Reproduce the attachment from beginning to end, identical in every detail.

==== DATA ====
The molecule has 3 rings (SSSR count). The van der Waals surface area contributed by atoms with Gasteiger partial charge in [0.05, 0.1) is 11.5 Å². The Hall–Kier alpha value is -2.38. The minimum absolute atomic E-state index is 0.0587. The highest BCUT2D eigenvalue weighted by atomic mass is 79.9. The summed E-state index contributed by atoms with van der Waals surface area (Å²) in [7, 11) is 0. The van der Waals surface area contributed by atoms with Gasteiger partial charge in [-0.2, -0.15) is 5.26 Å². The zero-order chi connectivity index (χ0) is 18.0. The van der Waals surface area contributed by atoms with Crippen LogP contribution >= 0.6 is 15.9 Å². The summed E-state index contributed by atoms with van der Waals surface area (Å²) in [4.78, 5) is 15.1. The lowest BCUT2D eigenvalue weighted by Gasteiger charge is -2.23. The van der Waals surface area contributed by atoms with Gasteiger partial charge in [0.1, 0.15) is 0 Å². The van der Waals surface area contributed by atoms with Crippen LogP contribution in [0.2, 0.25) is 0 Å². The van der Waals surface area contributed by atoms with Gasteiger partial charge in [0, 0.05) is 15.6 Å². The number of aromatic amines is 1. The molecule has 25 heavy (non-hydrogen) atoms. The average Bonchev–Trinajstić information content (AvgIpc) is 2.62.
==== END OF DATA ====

The molecule has 3 rings (SSSR count). The van der Waals surface area contributed by atoms with Gasteiger partial charge in [0.05, 0.1) is 11.5 Å². The Hall–Kier alpha value is -2.38. The minimum absolute atomic E-state index is 0.0587. The highest BCUT2D eigenvalue weighted by atomic mass is 79.9. The summed E-state index contributed by atoms with van der Waals surface area (Å²) in [7, 11) is 0. The van der Waals surface area contributed by atoms with Gasteiger partial charge in [-0.2, -0.15) is 5.26 Å². The zero-order chi connectivity index (χ0) is 18.0. The van der Waals surface area contributed by atoms with Crippen LogP contribution >= 0.6 is 15.9 Å². The summed E-state index contributed by atoms with van der Waals surface area (Å²) in [4.78, 5) is 15.1. The lowest BCUT2D eigenvalue weighted by Gasteiger charge is -2.23. The van der Waals surface area contributed by atoms with Gasteiger partial charge in [0.1, 0.15) is 0 Å². The van der Waals surface area contributed by atoms with Crippen LogP contribution in [0.2, 0.25) is 0 Å². The van der Waals surface area contributed by atoms with Gasteiger partial charge in [0, 0.05) is 15.6 Å². The number of aromatic amines is 1. The molecule has 25 heavy (non-hydrogen) atoms. The average Bonchev–Trinajstić information content (AvgIpc) is 2.62.